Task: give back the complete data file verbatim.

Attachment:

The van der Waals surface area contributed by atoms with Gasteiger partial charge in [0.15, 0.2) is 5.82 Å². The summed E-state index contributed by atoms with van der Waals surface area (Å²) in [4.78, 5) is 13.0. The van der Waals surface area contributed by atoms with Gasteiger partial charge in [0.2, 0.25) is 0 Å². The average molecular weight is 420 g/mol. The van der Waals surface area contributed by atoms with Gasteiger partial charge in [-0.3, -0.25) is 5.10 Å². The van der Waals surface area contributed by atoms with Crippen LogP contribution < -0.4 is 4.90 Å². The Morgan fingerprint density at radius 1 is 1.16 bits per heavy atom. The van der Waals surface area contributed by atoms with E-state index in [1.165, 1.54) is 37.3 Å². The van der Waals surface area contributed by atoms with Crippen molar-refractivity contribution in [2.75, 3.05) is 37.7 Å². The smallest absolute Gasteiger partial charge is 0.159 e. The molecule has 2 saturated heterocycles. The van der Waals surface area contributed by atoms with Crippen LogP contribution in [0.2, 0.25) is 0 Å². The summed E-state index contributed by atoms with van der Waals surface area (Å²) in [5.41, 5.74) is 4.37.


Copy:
The van der Waals surface area contributed by atoms with Gasteiger partial charge in [0.15, 0.2) is 5.82 Å². The summed E-state index contributed by atoms with van der Waals surface area (Å²) in [4.78, 5) is 13.0. The van der Waals surface area contributed by atoms with Gasteiger partial charge in [0.2, 0.25) is 0 Å². The average molecular weight is 420 g/mol. The van der Waals surface area contributed by atoms with Gasteiger partial charge in [-0.3, -0.25) is 5.10 Å². The van der Waals surface area contributed by atoms with Crippen LogP contribution < -0.4 is 4.90 Å². The Morgan fingerprint density at radius 1 is 1.16 bits per heavy atom. The van der Waals surface area contributed by atoms with E-state index in [1.165, 1.54) is 37.3 Å². The van der Waals surface area contributed by atoms with Crippen molar-refractivity contribution in [2.75, 3.05) is 37.7 Å². The smallest absolute Gasteiger partial charge is 0.159 e. The molecule has 2 saturated heterocycles. The van der Waals surface area contributed by atoms with Crippen LogP contribution in [0.2, 0.25) is 0 Å². The summed E-state index contributed by atoms with van der Waals surface area (Å²) in [5.41, 5.74) is 4.37.